Students across 25 universities threaten to leave the NUS
As Malia Bouattia defends anti-Zionism
Fed up students at over half of the unis in the Russell Group are threatening to leave the NUS.
We spoke to students across the country and found campaigns have been launched at Oxford, Cambridge, Exeter, Durham, Nottingham, York and even Malia Bouattia’s alma mater Birmingham, among others. The Tab can reveal students from at least 25 unis are actively pushing for a referendum on their membership with the NUS, but there could well be more. A full list is below.
Last night, the new NUS President appeared on Channel 4 News to defend herself against abuse which had lead to death threats and rape threats. She said she didn’t regret delaying the motion on condemning ISIS.
She said: “I don’t regret my actions. The attacks that followed and the total lies that have been published … are totally unfounded. I have always condemned ISIS. I have a problem with Israel violating international law. Israel as it behaves is problematic to me. It’s not for me to condemn Palestinian violence.”
She said she received “racialised and sexist” abuse for being a Muslim woman. “It’s been very very difficult, it’s incredible to see the overwhelming support but difficult as my parents have been harassed by media and they’ve had to see the rape threats and death threats. They left Algeria to protect us and ensure we thrive and succeed only to be met with this once we do reach those positions of success.”
Malia agreed she was comfortable being called anti-Zionist.
Last week she was the first black Muslim woman to be elected as President for the NUS. But Jewish students have said they can’t work with the NUS unless their concerns are taking seriously, and are flocking to back disaffiliation campaigns. Others have voiced concerns after a motion for every student to have a choice in who was elected President, a One Member One Vote policy, was voted down at the NUS conference.
A movement at Birmingham, where Malia studied for eight years, has received the backing of political societies like the Conservative, Lib Dem and even Greens. Malia previously said Birmingham was a “zionist outpost” and commented “it also has the largest Jewish Society in the country, whose leadership is dominated by Zionist activists”.
In the face of her election, a lack of representation and the concerns over antisemitism already within the NUS, a national pressure group encouraging disaffiliation has emerged. Started by Exeter student Charlie Evans, NUSceptics want to bring about serious and radical change by forcing the NUS to take note of their concerns. The only way to do this, they say, is by leaving.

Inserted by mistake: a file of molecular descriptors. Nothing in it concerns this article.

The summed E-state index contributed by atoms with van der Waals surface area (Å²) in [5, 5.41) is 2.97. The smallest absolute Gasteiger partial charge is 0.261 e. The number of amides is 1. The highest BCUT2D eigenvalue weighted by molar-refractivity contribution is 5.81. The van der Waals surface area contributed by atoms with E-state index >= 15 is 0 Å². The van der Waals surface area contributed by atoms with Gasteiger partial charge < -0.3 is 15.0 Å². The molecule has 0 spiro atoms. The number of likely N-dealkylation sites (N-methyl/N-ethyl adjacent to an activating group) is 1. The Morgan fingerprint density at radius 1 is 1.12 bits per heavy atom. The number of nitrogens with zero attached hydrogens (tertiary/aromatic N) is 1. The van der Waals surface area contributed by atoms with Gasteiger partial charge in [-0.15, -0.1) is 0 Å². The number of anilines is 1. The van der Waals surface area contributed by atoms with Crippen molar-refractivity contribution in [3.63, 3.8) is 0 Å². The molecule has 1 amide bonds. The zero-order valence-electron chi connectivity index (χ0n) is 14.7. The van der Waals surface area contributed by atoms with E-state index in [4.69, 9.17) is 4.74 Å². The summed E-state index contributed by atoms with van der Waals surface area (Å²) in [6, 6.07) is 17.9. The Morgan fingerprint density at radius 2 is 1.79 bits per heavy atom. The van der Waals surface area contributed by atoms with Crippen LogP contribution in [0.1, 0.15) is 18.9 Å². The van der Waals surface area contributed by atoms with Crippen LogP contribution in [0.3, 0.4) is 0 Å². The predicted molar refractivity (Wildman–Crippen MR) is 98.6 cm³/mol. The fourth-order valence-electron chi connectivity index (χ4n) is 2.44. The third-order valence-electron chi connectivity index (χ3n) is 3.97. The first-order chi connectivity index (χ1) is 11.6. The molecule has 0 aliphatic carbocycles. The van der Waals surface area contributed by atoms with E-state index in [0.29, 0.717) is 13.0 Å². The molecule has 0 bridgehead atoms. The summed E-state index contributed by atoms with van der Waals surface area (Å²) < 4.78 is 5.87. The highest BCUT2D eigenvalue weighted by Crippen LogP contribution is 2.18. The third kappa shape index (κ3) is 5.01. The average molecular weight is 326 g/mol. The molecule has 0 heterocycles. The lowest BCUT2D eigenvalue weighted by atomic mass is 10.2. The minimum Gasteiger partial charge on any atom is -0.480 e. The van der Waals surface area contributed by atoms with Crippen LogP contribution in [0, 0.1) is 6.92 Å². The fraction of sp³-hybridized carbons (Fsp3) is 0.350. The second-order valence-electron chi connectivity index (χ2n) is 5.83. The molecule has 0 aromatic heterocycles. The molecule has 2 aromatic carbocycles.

Charlie Evans, 22 and his final year, said: “This campaign was started to bring students together across the UK who were fed up with the NUS status quo and who felt our national union just doesn’t represent most students. On issues like free speech, antisemitism, giving students a stake in NUS, we all feel they’ve got it massively wrong. In my opinion, the only way to bring about serious and radical changes for the better, is for SUs to disaffiliate. this will make the NUS actually take note, and recognise they’ve got this massively wrong. One Member One Vote is the first step in reconnecting members to their national union.”
In another incident that will further alienate the NUS from it’s members, one union official blundered his way through a free speech debate on BBC2.
Richard Brooks, the Vice-President of the NUS, speaking on Victoria Derbyshire’s BBC2 debate ‘Is Free Speech at Universities Under Threat?’ said: “Everyone has equal right to freedom of speech however, some people have more equal rights than others.”
This sounds strikingly similar to a quote from George Orwell’s Animal Farm: “All animals are equal, but some animals are more equal than others.” He also likened Peter Tatchell, a human rights activist, not being allowed to speak at a university to not receiving an RSVP for a house party.
The 24 universities with campaigns to disaffiliate: Aberystwyth, Birmingham, Bristol, Cambridge, Durham, Edinburgh, Exeter, Hull, King’s College London, Leicester, Lincoln, Loughborough, LSE, Newcastle, Nottingham, Oxford, Plymouth, Reading, Royal Holloway, Sheffield, Stirling, Trent, UCLan, UWE and York.